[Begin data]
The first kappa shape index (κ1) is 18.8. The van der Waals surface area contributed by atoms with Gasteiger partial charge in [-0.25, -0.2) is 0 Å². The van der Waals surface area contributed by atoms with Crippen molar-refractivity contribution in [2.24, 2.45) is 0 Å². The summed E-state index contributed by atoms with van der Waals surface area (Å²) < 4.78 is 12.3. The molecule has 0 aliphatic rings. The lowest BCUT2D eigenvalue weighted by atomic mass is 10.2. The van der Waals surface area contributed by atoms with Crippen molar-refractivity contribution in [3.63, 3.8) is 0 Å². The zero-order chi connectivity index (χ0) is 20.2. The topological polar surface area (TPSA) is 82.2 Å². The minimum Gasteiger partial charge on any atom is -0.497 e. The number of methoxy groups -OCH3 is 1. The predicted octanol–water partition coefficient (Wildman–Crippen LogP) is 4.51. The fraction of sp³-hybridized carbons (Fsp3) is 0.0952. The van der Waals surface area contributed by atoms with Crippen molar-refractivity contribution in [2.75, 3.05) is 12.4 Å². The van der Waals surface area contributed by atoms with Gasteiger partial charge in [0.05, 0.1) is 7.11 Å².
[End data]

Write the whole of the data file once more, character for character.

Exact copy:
The first kappa shape index (κ1) is 18.8. The van der Waals surface area contributed by atoms with Gasteiger partial charge in [-0.25, -0.2) is 0 Å². The van der Waals surface area contributed by atoms with Crippen molar-refractivity contribution in [2.24, 2.45) is 0 Å². The summed E-state index contributed by atoms with van der Waals surface area (Å²) < 4.78 is 12.3. The molecule has 0 aliphatic rings. The lowest BCUT2D eigenvalue weighted by atomic mass is 10.2. The van der Waals surface area contributed by atoms with Crippen molar-refractivity contribution in [3.63, 3.8) is 0 Å². The zero-order chi connectivity index (χ0) is 20.2. The topological polar surface area (TPSA) is 82.2 Å². The minimum Gasteiger partial charge on any atom is -0.497 e. The number of methoxy groups -OCH3 is 1. The predicted octanol–water partition coefficient (Wildman–Crippen LogP) is 4.51. The fraction of sp³-hybridized carbons (Fsp3) is 0.0952. The van der Waals surface area contributed by atoms with Crippen molar-refractivity contribution in [2.75, 3.05) is 12.4 Å². The van der Waals surface area contributed by atoms with Gasteiger partial charge in [0.05, 0.1) is 7.11 Å².